The research dealt with the Bakundu Traditional Stones in Pre-Colonial Bombe Bakunduland(Cameroon.) The traditions and cultures of African ethnic groups have remaind the priorities in constructing and reconstructing of the legacy and heritage of the continent. The Bakundus have brandished the effectiveness of their tradition in relinguishing remnants and totems (stones)and its legacies with historical justifications for consumption. Historical sources have broadcast justifictions of worth, capabilities, abilties, and belief systems of the Bakundus and their traditional stones. Such arguments set the platform through which the Bakundu ancestral shrine possessed traditional stones which equally possess spiritual metaphysical powers unveiling the traditional cults and belief systems.
This article examines aspects of the socio-cultural institutions and practices in the context of traditional Mbaise society and culture. The process of evolution and growth of Mbaise society was predicated on a number of institutions and practices which had socio-cultural, political, economic and religious implications. Appreciating the fact that social development is a vast area in socio-cultural history, the paper concentrated on the family structure, marriage institutions, religious beliefs and practices. Traditional Mbaise society was endowed with these great institutions and others which Christianity sought to wipe out, though without success. The impact of Christianity and other western influences notwithstanding, the paper argues that these institutions generated ideas, values, and norms which crystallized into the Mbaise identity and cosmology. Against the backdrop of the popular opinion held by the western writers to the effect that pre-colonial African societies were not part of world history and civilization (and hence incapable of initiating change), we argue further that this negative and bias narrative about pre-colonial African societies is now very anachronistic and no longer worthy of intellectual attention by scholars of both African and European persuasions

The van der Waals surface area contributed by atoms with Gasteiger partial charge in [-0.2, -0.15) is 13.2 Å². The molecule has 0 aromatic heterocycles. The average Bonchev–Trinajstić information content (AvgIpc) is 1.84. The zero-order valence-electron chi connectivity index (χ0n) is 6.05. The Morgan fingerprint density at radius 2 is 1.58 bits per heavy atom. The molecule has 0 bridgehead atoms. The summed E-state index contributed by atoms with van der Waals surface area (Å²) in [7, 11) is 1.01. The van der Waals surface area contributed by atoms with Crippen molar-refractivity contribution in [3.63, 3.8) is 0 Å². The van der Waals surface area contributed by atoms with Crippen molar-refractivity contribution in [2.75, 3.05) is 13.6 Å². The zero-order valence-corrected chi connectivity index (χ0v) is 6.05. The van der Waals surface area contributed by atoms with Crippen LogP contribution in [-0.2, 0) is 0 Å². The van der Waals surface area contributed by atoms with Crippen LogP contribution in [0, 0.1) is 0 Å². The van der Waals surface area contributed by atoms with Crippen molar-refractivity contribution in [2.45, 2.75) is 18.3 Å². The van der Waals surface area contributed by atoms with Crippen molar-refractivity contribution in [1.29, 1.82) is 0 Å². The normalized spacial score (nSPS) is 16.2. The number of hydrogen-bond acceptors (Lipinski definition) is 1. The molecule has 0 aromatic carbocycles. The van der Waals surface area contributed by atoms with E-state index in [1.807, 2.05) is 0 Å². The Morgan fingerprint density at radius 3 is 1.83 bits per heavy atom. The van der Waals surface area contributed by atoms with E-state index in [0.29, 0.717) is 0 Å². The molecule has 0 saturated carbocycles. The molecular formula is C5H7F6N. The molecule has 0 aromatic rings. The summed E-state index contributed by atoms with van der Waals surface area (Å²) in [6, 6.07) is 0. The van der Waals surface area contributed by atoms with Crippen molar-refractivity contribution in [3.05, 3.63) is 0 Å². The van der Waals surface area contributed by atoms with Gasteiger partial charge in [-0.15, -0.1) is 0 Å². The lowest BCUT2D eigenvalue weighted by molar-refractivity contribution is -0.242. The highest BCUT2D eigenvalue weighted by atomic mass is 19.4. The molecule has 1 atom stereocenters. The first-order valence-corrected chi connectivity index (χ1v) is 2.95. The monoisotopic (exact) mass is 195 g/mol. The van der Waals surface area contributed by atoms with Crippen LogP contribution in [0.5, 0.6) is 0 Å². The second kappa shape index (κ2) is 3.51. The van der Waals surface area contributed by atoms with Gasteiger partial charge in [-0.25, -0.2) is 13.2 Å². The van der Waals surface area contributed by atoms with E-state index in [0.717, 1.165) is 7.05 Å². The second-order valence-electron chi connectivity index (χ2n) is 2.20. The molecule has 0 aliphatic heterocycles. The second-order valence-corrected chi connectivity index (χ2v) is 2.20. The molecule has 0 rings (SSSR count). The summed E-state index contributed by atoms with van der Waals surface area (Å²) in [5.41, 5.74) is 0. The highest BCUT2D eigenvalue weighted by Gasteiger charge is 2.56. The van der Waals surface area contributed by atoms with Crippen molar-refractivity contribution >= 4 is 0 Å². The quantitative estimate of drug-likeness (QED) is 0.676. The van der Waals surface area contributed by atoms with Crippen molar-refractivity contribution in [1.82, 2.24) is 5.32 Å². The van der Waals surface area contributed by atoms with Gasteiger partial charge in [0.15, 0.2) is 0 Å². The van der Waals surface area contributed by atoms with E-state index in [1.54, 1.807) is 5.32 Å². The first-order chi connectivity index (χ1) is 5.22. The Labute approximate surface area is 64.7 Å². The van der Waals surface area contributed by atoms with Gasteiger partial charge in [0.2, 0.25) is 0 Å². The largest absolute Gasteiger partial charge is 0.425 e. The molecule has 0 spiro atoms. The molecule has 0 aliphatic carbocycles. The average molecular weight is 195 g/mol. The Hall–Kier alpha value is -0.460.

The work focuses on the traditional African governance; it specifically examines those traditional forms of governance that made the society to stand firmly before the advent of Europeans. Many of these traditions were not written down, there were no constitutions; it was just a commitment to make the society move. If constitutionalism is defined as a commitment to limitations on political powers, then it is possible to have such a commitment without a single documentary constitution most especially when commitment is in the blood and culture of the people and at the same time, those people have a keen sense of their own identity.In this work, we will interrogate traditional culture of governance in some communities in Africa. We will examine how effective that governance was and then see the level of commitment to limitation on political power (constitutionalism) and whether some of the relics of governance are still preserved till today. This paper therefore, will employ the conceptual, analytical and reconstructive research methods. While the conceptual method will focus on clarifying key concepts such as constitutionalism, commitment, governance, tradition and culture; the analytical method will examine the period of governance before the advent of Europeans. The reconstructive method will establish the need for this commitment in today Africa.